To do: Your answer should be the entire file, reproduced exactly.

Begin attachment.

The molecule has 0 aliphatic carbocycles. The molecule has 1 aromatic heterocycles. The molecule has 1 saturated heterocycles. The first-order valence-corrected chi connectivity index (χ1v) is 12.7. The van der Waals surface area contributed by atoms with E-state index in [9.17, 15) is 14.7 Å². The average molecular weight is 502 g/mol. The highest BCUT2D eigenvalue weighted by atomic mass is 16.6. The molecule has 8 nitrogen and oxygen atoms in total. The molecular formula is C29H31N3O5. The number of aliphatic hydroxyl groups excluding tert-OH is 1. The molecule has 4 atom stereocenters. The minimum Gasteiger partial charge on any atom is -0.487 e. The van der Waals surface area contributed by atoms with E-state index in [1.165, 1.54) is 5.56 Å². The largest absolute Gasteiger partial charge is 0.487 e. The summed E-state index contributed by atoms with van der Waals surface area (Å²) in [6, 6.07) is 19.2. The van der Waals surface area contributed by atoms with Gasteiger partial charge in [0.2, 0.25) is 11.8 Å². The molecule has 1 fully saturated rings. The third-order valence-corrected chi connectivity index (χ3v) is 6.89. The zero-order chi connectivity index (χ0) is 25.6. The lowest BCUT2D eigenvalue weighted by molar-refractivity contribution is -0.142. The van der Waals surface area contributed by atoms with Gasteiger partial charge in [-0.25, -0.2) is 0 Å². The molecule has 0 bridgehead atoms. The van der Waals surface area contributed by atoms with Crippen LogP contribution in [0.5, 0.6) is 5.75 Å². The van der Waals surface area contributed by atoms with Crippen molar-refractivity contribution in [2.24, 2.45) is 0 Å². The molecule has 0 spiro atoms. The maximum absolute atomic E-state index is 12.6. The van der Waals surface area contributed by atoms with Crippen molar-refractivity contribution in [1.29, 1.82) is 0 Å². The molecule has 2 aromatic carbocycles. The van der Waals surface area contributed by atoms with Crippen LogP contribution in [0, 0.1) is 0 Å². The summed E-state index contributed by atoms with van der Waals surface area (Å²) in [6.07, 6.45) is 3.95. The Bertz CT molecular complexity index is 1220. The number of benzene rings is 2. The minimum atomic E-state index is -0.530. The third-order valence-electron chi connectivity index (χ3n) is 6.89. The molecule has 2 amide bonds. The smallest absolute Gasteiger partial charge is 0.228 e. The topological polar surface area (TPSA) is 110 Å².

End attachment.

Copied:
The molecule has 0 aliphatic carbocycles. The molecule has 1 aromatic heterocycles. The molecule has 1 saturated heterocycles. The first-order valence-corrected chi connectivity index (χ1v) is 12.7. The van der Waals surface area contributed by atoms with E-state index in [9.17, 15) is 14.7 Å². The average molecular weight is 502 g/mol. The highest BCUT2D eigenvalue weighted by atomic mass is 16.6. The molecule has 8 nitrogen and oxygen atoms in total. The molecular formula is C29H31N3O5. The number of aliphatic hydroxyl groups excluding tert-OH is 1. The molecule has 4 atom stereocenters. The minimum Gasteiger partial charge on any atom is -0.487 e. The van der Waals surface area contributed by atoms with E-state index in [1.165, 1.54) is 5.56 Å². The largest absolute Gasteiger partial charge is 0.487 e. The summed E-state index contributed by atoms with van der Waals surface area (Å²) in [6, 6.07) is 19.2. The van der Waals surface area contributed by atoms with Gasteiger partial charge in [0.2, 0.25) is 11.8 Å². The molecule has 1 fully saturated rings. The third-order valence-corrected chi connectivity index (χ3v) is 6.89. The zero-order chi connectivity index (χ0) is 25.6. The lowest BCUT2D eigenvalue weighted by molar-refractivity contribution is -0.142. The van der Waals surface area contributed by atoms with Gasteiger partial charge in [-0.25, -0.2) is 0 Å². The molecule has 0 bridgehead atoms. The van der Waals surface area contributed by atoms with Crippen LogP contribution in [0.5, 0.6) is 5.75 Å². The van der Waals surface area contributed by atoms with Crippen molar-refractivity contribution in [2.24, 2.45) is 0 Å². The molecule has 0 spiro atoms. The maximum absolute atomic E-state index is 12.6. The van der Waals surface area contributed by atoms with Crippen molar-refractivity contribution in [1.29, 1.82) is 0 Å². The molecule has 2 aromatic carbocycles. The van der Waals surface area contributed by atoms with Crippen LogP contribution in [0, 0.1) is 0 Å². The summed E-state index contributed by atoms with van der Waals surface area (Å²) in [6.07, 6.45) is 3.95. The Bertz CT molecular complexity index is 1220. The number of benzene rings is 2. The minimum atomic E-state index is -0.530. The third-order valence-electron chi connectivity index (χ3n) is 6.89. The molecule has 2 amide bonds. The smallest absolute Gasteiger partial charge is 0.228 e. The topological polar surface area (TPSA) is 110 Å².